Designer: Tappin Gofton*
Album: X&Y – Coldplay
This design duo also designed The Chemical Brothers album cover Push the Button, amongst many others that were shortlisted for this selection.
*At the time of writing, the official website cannot be reached.
Designer: Steven Wilson and Thomas Burden.
Album: The New Pornographers
Nowadays with advances in technology, we’re not just seeing illustrated artworks on album covers, 3D art is now very much in the limelight and here’s a great example of its artistic application – voted one of the best album covers 2014.
In general, the t-shirts from history that have been successful DO NOT include any imagery involving the musicians themselves.
Designer: Jamie Reid
Album: Never Mind The Bollocks Here’s The Sex Pistols – The Sex Pistols
Richard Branson’s approval of this record sleeve meant that it was no longer considered offensive by the British public when it was released.
Designer: Paul Cannell
Album: Screamadelica – Primal Scream
This cover is said to inspired by a water spot on the ceiling of the office after taking LSD. Paul Cannell wasn’t a pro designer either, he was in-house painter for a couple of record labels, which led him to creating some of the most famous album covers of our time.
In many cases the artwork is simple, based on geometric shapes and clean lines.
Designer: Jim Joe
Album: If You’re Reading This it’s Too Late – Drake
Designed by New York based graffiti artist, Jim Joe, this cover just goes to show that you don’t need to be a famous designer to make your mark.
Designer: Davy Evans
Album: Coexist, The XX
Based on The XX’s simple, yet highly flexible logo design, the cover just goes to show how the finish is everything, playing with the light to give this piece an awesome finish.
5# Plain Background
The backgrounds of the original artwork tend to be of colours that are readily available in the world of apparel, such as black, white and primary colours.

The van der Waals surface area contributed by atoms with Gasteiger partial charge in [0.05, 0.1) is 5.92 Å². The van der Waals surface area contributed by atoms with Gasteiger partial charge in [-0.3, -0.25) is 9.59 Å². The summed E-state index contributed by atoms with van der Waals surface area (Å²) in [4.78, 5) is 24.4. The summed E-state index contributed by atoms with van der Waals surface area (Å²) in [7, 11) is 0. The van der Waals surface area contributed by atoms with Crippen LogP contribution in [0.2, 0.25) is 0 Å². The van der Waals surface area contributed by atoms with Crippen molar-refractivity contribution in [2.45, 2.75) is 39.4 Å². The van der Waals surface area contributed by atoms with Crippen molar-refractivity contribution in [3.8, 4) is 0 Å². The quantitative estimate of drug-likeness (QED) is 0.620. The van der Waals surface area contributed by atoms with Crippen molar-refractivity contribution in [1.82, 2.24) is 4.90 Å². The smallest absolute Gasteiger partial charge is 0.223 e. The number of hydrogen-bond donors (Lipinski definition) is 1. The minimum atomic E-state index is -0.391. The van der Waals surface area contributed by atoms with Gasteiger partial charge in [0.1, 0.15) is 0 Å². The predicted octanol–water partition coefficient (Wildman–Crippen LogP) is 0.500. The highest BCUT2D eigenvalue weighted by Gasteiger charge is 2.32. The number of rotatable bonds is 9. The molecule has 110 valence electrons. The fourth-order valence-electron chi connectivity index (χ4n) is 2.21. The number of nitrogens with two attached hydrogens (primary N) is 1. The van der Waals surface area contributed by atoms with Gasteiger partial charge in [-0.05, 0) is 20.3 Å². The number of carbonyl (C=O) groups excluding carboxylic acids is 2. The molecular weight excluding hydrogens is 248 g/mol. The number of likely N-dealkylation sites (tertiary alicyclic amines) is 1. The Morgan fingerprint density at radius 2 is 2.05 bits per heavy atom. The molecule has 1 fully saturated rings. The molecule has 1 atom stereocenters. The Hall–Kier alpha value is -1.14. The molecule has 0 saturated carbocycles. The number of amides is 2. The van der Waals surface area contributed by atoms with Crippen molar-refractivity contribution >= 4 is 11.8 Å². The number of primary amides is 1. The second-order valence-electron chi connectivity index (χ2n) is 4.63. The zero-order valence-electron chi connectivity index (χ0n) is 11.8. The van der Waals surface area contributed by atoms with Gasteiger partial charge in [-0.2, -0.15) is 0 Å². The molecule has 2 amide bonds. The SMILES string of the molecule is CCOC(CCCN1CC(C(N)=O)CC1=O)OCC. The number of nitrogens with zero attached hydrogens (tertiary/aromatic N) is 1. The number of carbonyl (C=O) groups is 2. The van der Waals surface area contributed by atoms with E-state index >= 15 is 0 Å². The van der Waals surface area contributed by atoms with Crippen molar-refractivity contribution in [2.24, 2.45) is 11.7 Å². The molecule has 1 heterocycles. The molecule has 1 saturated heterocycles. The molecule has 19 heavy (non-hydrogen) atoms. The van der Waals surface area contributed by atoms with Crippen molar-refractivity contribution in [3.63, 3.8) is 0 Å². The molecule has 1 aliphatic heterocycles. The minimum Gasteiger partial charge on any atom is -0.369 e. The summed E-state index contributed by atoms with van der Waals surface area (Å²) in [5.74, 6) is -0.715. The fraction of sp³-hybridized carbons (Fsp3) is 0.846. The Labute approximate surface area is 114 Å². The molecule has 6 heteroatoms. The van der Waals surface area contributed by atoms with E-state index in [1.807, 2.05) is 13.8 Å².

Designer: Bernhard Willhelm and Nick Knight
Album: Volta – Bjork
Bjork’s album covers are nothing short of exquisite, with an incredible use of photography that could only reflect her bizarre personality and style. They’d also make excellent DTG printed t-shirts. If you want to see a full compilation of the designs by various artists, take a peek here.
Album: II – Wax Stag
Listed as one of the best albums of 2015, it seems like the designer is either anonymous or a family friend, I just can’t seem to find the info. Drop us a line if you know who it is!
Album: XTC – Go 2
Check out their unofficial website for an idea of these guys’ style. Now I’m sure you’ve seen loads of their work, but I certainly hadn’t heard of them… The Guardian has done an excellent compilation of their work.
Album: La di da di – Battles
The Battles cover takes full advantage of food porn to catch our attention and looks even more yummy offset on that luscious white background.
Designer: Mel Ramos
Album: Evil Empire – Rage Against the Machine
Had to finish on a classic really, incredible that this album is 20 years old and still stands the test of time. And that’s it folks, I hope you’ve enjoyed this little t-shirt journey.
If you find this stuff as interesting as I do, I strongly recommend you check out the following links to get your teeth really stuck in. And don’t forget, should you have any queries about printing your own t-shirts, don’t hesitate to contact us for expert advice on techniques.